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Scoliosis, Skolios

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A recent study published by the journal, Spinal Deformities, discovered a high prevalence of vitamin D deficiency in adolescents with scoliosis who are meant to undergo spinal surgery.A total of 217 adolescents with either neuromuscular or idiopathic scoliosis were included in this study. All patients were scheduled to undergo either spinal fusion or initial growing rod placement surgery. Prior to the operation, the researchers recorded data regarding gender, age, body mass index, race, scoliosis type, spine surgery procedure and season of the year. Additionally, all individuals had serum blood draws in order to determine vitamin D status.This is what the researchers found:

  • Approximately 75% of the participants were considered vitamin D deficient (<20 ng/ml; <50 nmol/l).
  • African Americans were more likely to be vitamin D deficient than Caucasians (p < 0.0002).
  • Those who were preparing for spinal fusion also experienced a greater risk of deficiency compared to those undergoing an initial growing rod placement (p < 0.03).
  • Low vitamin D status was most common during winter compared to any other season (p < 0.005).
  • Those with neuromuscular scoliosis had significantly higher vitamin D levels compared to those with idiopathic scoliosis (p < 0.0002).

The researchers concluded,“Low [25(OH)D] levels are reported in pediatric patients with scoliosis preparing for corrective spinal surgery. Population subsets most at risk for deficiency in this limited study include African American children, those presenting for spinal fusion surgery, and patients admitted in winter season.”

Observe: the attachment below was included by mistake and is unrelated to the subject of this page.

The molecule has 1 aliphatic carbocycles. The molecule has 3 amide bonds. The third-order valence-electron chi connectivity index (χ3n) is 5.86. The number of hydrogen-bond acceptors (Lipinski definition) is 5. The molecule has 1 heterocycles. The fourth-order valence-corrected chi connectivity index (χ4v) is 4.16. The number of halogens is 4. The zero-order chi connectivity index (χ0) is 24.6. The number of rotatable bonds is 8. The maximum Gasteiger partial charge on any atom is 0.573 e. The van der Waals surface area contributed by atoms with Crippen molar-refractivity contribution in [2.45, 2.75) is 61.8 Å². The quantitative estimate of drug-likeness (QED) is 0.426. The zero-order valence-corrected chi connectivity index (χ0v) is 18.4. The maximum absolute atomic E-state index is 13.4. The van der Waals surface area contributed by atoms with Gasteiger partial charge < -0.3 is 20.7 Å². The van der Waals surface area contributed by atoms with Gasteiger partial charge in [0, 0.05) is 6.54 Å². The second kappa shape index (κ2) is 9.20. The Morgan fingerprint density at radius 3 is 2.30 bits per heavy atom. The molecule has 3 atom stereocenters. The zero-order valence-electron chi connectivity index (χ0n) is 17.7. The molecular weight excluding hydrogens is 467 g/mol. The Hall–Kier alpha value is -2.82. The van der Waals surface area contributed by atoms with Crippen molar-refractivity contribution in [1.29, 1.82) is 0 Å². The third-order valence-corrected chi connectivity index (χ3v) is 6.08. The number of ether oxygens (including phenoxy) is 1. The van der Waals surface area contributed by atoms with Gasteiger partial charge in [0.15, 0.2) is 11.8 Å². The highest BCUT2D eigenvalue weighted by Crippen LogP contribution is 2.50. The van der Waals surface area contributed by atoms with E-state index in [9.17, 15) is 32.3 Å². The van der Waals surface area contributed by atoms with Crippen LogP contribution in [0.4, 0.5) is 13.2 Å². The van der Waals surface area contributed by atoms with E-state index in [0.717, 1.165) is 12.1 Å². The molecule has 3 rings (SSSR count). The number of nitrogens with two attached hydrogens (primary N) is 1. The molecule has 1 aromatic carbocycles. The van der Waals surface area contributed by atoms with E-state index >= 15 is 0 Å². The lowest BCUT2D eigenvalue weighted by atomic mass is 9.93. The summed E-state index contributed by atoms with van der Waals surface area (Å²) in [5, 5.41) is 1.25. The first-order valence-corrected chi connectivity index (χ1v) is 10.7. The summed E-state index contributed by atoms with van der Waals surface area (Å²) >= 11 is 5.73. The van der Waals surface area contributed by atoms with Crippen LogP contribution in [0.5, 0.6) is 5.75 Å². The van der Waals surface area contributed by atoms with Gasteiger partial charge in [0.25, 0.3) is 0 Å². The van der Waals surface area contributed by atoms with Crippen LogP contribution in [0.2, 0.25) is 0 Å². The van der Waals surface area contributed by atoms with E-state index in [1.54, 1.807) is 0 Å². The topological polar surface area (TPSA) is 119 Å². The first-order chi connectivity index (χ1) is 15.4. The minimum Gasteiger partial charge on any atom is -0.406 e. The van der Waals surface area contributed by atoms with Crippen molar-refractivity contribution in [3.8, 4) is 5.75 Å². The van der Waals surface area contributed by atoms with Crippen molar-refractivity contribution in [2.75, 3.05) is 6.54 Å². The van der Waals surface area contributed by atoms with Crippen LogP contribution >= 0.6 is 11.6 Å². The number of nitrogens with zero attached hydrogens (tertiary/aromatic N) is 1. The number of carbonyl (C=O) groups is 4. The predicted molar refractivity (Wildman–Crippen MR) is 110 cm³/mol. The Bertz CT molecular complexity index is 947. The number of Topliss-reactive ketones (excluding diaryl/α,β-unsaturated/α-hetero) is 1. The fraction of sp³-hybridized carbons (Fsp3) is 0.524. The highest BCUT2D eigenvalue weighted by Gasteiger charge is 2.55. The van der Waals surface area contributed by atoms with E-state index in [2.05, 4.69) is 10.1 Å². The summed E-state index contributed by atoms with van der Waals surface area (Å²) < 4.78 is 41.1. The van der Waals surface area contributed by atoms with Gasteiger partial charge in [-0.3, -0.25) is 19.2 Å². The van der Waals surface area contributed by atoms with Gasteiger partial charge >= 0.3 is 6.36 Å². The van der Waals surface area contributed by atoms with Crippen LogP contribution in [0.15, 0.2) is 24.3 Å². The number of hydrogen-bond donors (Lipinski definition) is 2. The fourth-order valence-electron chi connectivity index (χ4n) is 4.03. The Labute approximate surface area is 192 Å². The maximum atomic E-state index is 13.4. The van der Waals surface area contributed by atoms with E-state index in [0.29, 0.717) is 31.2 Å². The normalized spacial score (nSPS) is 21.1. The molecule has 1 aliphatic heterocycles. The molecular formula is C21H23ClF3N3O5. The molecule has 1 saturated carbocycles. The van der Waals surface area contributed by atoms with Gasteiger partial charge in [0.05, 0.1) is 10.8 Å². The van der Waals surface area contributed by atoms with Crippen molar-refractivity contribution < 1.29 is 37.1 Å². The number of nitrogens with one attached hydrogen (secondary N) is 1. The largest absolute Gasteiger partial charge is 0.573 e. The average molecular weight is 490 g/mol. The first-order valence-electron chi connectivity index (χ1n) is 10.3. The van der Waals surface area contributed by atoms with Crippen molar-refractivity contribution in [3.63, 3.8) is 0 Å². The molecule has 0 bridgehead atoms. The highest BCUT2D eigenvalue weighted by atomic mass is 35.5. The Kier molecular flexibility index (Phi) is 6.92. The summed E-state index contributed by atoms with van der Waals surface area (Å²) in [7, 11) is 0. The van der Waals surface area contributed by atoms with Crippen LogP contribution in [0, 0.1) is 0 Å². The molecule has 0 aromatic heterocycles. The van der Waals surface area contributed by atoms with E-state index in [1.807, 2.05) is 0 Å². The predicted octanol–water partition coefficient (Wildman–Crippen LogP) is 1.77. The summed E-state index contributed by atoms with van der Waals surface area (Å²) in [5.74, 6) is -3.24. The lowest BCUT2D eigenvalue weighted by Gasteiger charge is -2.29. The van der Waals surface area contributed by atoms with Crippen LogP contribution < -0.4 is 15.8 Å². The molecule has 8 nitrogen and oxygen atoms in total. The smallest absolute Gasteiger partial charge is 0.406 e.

Scoliosis is defined by having abnormal curves in the spine. It can be a curve side to side forming an “S” when both the mid back and low back are involved, or a “C” curve when just the upper or lower spine is involved. Scoliosis is also used when there are excessive curves front to back. A kyphosis describes a strong curve in the mid back while excessive lordosis describes a strong sway back curve in the lower back.

Scoliosis can be functional or structural. A functional curve is a curve that is due to a condition and can be corrected. An example of this is a short leg which causes a tipping of the pelvis and a resultant scoliosis of the spine. A scoliosis from the bottom up.

A structural curve is one due to the way the spine and skeleton develops. There can develop during different time frames

Some curves start inutero when the developing fetus is positioned in a way that allows for uneven development of the cranium and face (plagiocephaly and unilateral microcephaly), and eventually a torticollis. This is called infantile scoliosis and there is an increased risk for hip dysplasia in these infants. This left untreated can result in a scoliosis. Some infants, those in a breech position or facial or brow presentation at birth can have asymmetry between the front and the back of the body. They usually have the head in a strong position of extension (looking at the ceiling), arms back, difficulty lying on the stomach. Besides physical treatment of the joints, ligaments and muscles, it is critical for the parents to learn how to train with the infant. Babies that are asymmetric already inutero will usually develop a favorite side, often disregarding one side. In the breech baby this may present as not having contact with the front of the body, or with the top and bottom half of the body.Being asymmetric in infancy affects the integration of sight and balance with movement interfering with normal development of the core musculature.

The condition left untreated results in asymmetry in the developing child.

When we discuss scoliosis, there are two aspects to consider. One is that scoliosis develops and the other is the scoliosis that progresses. There are different theories as to why some children develop scoliosis; there is not a single cause. There are different theories why a scoliosis becomes aggressive and progresses into a more deforming condition. More to come on this.